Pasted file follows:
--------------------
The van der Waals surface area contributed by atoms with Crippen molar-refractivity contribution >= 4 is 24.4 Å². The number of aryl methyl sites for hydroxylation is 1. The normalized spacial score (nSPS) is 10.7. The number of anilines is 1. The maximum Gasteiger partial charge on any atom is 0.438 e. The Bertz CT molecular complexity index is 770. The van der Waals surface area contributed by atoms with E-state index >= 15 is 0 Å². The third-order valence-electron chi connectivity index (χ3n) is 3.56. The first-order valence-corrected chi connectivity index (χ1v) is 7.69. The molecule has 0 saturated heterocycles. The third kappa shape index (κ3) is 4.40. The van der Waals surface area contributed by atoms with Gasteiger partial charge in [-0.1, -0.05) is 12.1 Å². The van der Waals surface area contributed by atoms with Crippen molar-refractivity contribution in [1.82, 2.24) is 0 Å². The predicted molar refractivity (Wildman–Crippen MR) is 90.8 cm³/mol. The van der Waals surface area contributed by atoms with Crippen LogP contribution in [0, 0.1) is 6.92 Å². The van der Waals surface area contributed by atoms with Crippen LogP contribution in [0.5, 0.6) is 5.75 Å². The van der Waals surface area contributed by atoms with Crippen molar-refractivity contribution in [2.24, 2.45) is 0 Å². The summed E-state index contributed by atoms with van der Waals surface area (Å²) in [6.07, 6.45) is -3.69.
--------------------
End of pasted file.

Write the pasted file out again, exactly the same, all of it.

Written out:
The van der Waals surface area contributed by atoms with Crippen molar-refractivity contribution >= 4 is 24.4 Å². The number of aryl methyl sites for hydroxylation is 1. The normalized spacial score (nSPS) is 10.7. The number of anilines is 1. The maximum Gasteiger partial charge on any atom is 0.438 e. The Bertz CT molecular complexity index is 770. The van der Waals surface area contributed by atoms with E-state index >= 15 is 0 Å². The third-order valence-electron chi connectivity index (χ3n) is 3.56. The first-order valence-corrected chi connectivity index (χ1v) is 7.69. The molecule has 0 saturated heterocycles. The third kappa shape index (κ3) is 4.40. The van der Waals surface area contributed by atoms with Gasteiger partial charge in [-0.1, -0.05) is 12.1 Å². The van der Waals surface area contributed by atoms with Crippen molar-refractivity contribution in [1.82, 2.24) is 0 Å². The predicted molar refractivity (Wildman–Crippen MR) is 90.8 cm³/mol. The van der Waals surface area contributed by atoms with Crippen LogP contribution in [0, 0.1) is 6.92 Å². The van der Waals surface area contributed by atoms with Crippen LogP contribution in [0.5, 0.6) is 5.75 Å². The van der Waals surface area contributed by atoms with Crippen molar-refractivity contribution in [2.24, 2.45) is 0 Å². The summed E-state index contributed by atoms with van der Waals surface area (Å²) in [6.07, 6.45) is -3.69.